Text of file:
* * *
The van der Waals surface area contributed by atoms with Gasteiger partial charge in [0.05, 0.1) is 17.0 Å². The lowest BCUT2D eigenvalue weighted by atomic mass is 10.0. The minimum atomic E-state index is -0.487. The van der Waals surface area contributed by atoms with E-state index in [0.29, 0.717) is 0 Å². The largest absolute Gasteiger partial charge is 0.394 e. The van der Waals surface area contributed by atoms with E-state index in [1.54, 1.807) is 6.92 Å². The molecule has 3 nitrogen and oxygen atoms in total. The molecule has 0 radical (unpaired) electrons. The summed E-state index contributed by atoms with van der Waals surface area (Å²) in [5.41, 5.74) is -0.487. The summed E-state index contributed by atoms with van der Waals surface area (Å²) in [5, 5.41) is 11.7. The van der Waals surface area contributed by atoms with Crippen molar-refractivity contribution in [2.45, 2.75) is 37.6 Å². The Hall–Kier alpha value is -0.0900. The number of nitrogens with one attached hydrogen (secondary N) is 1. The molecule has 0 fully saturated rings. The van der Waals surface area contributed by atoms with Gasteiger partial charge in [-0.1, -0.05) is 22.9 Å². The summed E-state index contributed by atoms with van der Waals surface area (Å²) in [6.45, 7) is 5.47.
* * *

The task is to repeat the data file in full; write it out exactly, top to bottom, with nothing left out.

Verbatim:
The van der Waals surface area contributed by atoms with Gasteiger partial charge in [0.05, 0.1) is 17.0 Å². The lowest BCUT2D eigenvalue weighted by atomic mass is 10.0. The minimum atomic E-state index is -0.487. The van der Waals surface area contributed by atoms with E-state index in [0.29, 0.717) is 0 Å². The largest absolute Gasteiger partial charge is 0.394 e. The van der Waals surface area contributed by atoms with E-state index in [1.54, 1.807) is 6.92 Å². The molecule has 3 nitrogen and oxygen atoms in total. The molecule has 0 radical (unpaired) electrons. The summed E-state index contributed by atoms with van der Waals surface area (Å²) in [5.41, 5.74) is -0.487. The summed E-state index contributed by atoms with van der Waals surface area (Å²) in [5, 5.41) is 11.7. The van der Waals surface area contributed by atoms with Crippen molar-refractivity contribution in [2.45, 2.75) is 37.6 Å². The Hall–Kier alpha value is -0.0900. The number of nitrogens with one attached hydrogen (secondary N) is 1. The molecule has 0 fully saturated rings. The van der Waals surface area contributed by atoms with Gasteiger partial charge in [-0.1, -0.05) is 22.9 Å². The summed E-state index contributed by atoms with van der Waals surface area (Å²) in [6.45, 7) is 5.47.